From there, it was into plastic bins and into an outdoor shed, where they sat for an uncomfortable amount of time.
“Had them taking up half of my shed outside,” Helland said with a chuckle. “That wasn’t going to be a good place for them, so I came down here and talked to people here in the front (office) and I talked about putting the photos up on the walls. I kept getting bypassed and couldn’t get an answer. Then Wade talked to them and we ended bringing them here and storing them.”
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When Wade Babiuk got word that a ton of history was sitting in bins in Lyle Helland’s shed, it was a quick decision to become involved in the project from that point on.
In addition to being Crusty Canucks alumni, Babiuk and Dave Mowry also run the Afternoon Hockey League, meaning they were at the arena regularly and would be able to oversee any future projects involving the photos.
It was a natural fit.
“I just couldn’t stand to see history sitting in a box … these pictures don’t belong in a box, they belong on a wall so people can have a chance to see them,” Babiuk said. “I was just able to get the ball rolling.… If we can get them up, I’m sure a lot of people would be stopping to look all the time. It’s something almost everyone is interested in.”
The group is still in the earliest of early stages when it comes to having the photos displayed. But the Downtown & Soccer/Field House Facilities board is receptive to the project and decisions could be made in the near future.
The idea is to have the photos mounted somewhere in Mosaic Place concourse, with the official plan yet to be decided.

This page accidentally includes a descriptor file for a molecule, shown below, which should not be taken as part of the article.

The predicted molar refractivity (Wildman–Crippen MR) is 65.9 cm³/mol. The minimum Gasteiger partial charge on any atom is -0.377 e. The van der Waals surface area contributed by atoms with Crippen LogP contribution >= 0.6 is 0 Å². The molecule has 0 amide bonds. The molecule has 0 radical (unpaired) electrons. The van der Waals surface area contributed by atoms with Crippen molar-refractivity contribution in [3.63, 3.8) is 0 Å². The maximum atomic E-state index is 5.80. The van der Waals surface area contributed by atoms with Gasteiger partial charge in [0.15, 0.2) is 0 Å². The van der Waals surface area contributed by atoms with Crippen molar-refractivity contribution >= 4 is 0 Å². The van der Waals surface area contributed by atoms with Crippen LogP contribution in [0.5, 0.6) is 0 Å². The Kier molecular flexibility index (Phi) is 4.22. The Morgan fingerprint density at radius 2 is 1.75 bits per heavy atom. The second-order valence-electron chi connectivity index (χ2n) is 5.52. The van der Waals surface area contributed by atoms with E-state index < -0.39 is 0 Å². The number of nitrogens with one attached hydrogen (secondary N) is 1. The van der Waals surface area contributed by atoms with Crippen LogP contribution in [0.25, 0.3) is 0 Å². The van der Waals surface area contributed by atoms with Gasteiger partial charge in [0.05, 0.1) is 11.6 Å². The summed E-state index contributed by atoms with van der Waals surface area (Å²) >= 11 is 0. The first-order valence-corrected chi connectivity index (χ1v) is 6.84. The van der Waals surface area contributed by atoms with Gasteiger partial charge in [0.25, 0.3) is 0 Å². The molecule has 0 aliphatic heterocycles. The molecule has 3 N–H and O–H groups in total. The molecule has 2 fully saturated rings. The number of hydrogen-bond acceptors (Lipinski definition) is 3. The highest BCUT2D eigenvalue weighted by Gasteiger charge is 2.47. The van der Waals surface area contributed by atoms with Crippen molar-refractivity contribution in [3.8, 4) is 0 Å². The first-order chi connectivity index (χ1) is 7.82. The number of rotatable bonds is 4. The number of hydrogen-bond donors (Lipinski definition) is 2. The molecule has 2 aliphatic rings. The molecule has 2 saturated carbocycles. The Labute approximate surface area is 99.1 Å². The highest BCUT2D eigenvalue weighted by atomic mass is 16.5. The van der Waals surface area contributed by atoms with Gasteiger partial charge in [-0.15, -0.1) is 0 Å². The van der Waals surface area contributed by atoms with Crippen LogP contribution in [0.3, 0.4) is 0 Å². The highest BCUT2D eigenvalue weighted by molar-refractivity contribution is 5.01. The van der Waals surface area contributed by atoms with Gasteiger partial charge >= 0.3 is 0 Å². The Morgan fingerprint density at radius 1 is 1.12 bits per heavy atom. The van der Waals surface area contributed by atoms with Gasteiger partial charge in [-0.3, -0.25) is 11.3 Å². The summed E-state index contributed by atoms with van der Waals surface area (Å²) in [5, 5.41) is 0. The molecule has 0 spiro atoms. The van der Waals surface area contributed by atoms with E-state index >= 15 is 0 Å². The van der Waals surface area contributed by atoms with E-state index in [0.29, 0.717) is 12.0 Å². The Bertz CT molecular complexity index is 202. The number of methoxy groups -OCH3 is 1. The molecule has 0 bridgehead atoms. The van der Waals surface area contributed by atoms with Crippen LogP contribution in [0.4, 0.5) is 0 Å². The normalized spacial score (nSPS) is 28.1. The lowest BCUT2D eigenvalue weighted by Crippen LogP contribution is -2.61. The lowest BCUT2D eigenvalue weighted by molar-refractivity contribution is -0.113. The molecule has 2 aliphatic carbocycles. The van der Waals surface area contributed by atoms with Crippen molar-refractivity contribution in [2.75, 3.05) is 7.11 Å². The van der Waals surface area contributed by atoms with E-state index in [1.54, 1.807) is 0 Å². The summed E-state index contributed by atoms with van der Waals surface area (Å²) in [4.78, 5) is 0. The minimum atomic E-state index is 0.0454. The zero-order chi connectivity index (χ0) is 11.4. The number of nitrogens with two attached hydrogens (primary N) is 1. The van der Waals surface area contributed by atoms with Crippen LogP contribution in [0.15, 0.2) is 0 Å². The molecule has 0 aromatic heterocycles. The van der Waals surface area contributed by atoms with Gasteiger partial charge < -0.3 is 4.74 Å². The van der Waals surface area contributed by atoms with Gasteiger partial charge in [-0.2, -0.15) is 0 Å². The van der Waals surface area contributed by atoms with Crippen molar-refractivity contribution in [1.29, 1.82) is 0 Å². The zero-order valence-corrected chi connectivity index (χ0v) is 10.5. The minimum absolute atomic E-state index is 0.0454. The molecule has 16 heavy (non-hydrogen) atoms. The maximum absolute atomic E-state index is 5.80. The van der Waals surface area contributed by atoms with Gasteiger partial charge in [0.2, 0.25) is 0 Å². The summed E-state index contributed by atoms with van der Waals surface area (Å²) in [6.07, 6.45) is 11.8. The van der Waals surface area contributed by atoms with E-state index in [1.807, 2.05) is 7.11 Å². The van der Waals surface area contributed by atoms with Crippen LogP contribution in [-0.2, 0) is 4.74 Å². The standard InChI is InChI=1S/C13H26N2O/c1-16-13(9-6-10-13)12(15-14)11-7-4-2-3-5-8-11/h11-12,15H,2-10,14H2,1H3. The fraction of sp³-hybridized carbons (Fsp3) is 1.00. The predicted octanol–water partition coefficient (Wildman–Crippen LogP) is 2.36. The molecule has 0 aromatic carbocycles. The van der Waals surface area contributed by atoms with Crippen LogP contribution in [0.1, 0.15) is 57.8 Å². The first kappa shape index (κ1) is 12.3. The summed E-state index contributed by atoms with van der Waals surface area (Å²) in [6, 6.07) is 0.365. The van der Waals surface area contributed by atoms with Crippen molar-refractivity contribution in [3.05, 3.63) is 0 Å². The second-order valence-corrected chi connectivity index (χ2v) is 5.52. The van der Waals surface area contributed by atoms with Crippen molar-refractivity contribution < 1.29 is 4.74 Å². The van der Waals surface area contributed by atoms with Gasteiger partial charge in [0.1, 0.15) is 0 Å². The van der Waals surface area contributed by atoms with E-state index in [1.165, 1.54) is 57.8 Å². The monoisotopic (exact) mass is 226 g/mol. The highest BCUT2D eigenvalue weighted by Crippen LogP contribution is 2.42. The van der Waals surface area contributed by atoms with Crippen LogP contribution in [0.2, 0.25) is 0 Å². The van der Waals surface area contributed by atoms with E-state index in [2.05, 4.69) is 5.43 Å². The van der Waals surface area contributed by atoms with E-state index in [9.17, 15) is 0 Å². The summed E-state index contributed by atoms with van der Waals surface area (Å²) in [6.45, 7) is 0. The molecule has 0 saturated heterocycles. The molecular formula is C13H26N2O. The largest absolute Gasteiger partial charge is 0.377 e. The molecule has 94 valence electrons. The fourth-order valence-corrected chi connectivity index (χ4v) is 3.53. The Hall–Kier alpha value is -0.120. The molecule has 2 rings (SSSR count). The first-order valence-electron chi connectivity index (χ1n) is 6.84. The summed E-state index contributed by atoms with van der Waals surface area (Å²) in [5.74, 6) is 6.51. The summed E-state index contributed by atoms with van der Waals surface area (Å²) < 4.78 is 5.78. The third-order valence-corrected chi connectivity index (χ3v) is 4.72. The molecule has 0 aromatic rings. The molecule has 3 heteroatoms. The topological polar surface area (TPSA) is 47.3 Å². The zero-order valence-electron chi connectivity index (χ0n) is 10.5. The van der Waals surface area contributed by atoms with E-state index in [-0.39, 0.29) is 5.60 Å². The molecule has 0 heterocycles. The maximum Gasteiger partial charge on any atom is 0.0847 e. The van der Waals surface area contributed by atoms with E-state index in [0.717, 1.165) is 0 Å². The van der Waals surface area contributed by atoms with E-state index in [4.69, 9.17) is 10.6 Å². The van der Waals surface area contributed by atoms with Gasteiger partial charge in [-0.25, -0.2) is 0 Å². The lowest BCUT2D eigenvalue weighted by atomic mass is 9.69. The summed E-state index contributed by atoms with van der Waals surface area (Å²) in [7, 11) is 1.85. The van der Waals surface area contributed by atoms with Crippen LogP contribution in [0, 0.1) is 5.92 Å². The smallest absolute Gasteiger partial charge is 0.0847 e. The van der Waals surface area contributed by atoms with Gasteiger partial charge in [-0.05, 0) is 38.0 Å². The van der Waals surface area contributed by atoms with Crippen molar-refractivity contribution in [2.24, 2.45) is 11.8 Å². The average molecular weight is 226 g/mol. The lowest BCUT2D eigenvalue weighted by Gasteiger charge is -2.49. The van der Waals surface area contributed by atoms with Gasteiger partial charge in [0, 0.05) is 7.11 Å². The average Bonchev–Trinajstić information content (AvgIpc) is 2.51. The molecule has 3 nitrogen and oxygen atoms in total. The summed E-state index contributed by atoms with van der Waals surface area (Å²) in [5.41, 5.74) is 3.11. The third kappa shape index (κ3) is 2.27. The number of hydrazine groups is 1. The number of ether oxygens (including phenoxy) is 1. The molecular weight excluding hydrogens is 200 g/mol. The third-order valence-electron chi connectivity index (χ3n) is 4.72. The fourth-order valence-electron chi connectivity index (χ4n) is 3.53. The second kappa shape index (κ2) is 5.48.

“Our goal is grouping all the photos by decades, 30s, 40s, 50s, 60s, 70s, 80s and then whatever happens after that,” Babiuk said. “But it could be anything, it all depends on what the board wants to do. “Framing them is the next step and we’re looking to get a price,” he added. “We’re hoping we might be able to get sponsorship, but that’s a little bit down the road. Right now, though, it’s the board that makes the call and we’re going to wait and see what they decide.”
Eric Schwabe from WOW Factor Media has also been involved in the project and has suggested each decade have it’s own corporate sponsor. How that display system would work has yet to be decided, but the results could be similar to others currently on the concourse walls.
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There’s little question that if everything goes as planned, the history of Moose Jaw hockey will be once again prominently exhibited for all to see.
“It would mean a lot if we could get these all up there again,” Helland said. “And then every hockey game or function in the arena, people would be stopping and looking at them… the Warriors have theirs, too, and we’re hoping they’ll be up sometime.”
If anyone has photos or artwork from hockey’s past in Moose Jaw and would be interested in donating them for display, they can contact the Mosaic Place office for more information.
“We’re in the working process and we’re going to do it right,” Babiuk said. “We’re really looking forward to seeing how it all turns out.”